Thanks to Eat'n Park, last month the 2nd and 3rd graders made it out to Carnegie Science Center for an afterschool field trip! Going to the Science Center was a dazzling experience. We went with the purpose of learning about food at one of The Kitchen Theater shows.
Before the show started, we got to check out some of the exhibits. One of the exhibits we saw was "BIKES: Science on Two Wheels." The students were excited to see bicycles from way-back-when, such as the Penny-Farthing. Students also took turns riding a green tricycle and making gears turn at the gear table!
It was time to see the magic of Kitchen Theater! We were given front row seats (on fun retro-style spinning stools), and introduced to our spunky Kitchen Theater chef and the topic du jour: Fruit Flambé.
We could watch on large screens as she made a caramel sauce from scratch and taught us the difference between mixtures and solutions. After she made the caramel sauce, she added the fruit we would be using: chopped pear, spiced with cinnamon. Kitchen Theater uses different seasonal fruit and spice combinations for the show, so if you go you might be served something different!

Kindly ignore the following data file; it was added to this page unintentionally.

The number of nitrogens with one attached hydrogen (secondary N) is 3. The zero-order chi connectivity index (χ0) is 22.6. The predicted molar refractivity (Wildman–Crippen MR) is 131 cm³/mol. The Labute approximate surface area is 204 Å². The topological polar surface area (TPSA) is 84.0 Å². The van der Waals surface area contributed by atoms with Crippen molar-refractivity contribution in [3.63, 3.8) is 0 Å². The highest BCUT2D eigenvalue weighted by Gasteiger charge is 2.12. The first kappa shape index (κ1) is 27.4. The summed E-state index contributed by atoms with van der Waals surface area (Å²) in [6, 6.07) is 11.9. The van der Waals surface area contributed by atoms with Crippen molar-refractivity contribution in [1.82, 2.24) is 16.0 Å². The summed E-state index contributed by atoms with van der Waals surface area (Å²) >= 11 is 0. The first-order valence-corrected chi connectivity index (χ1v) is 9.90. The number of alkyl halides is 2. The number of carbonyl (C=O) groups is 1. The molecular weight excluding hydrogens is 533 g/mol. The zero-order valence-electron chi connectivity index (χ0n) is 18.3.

Next, our Scientist-chef asked us about the three ingredients that make fire. Together, we came up with the essential ingredients: you need fuel, heat and oxygen to make a fire. She demonstrated this with puzzle blocks that formed a red triangle. To set our caramel-fruit mixture on fire, we would be using heat on the burner, air in the surroundings, and as an edible fuel... alcohol!
We gaped as dramatic plumes of fire rose from the pan! The chef also explained to us some safety precautions... that it is very important not to pour alcohol straight from the bottle into the pan. Otherwise the fire will crawl up into the bottle and it may explode. Be very cautious if you attempt fruit flambé at home... Kitchen Theater recommends that you use a simmering method instead.
Last came the moment we were waiting for... when we got to try the dish! We learned the French phrase, á la mode, when we were served the flame-touched fruit over vanilla ice cream. Everyone agreed that this was a very delicious treat. After we enjoyed the fruits of our science lesson, we also took the time to recycle our cups and compost our spoons. Thanks to the Carnegie Science Center for showing us an exciting time!
If you are interested in making your own Fruit Flambé, the Carnegie Science Center has the recipes for Kitchen Theater on their website. They make even more tasty suggestions, such as trying fruit flambé with mango and ginger, or even sweet potato flambé! It's definitely worth checking out.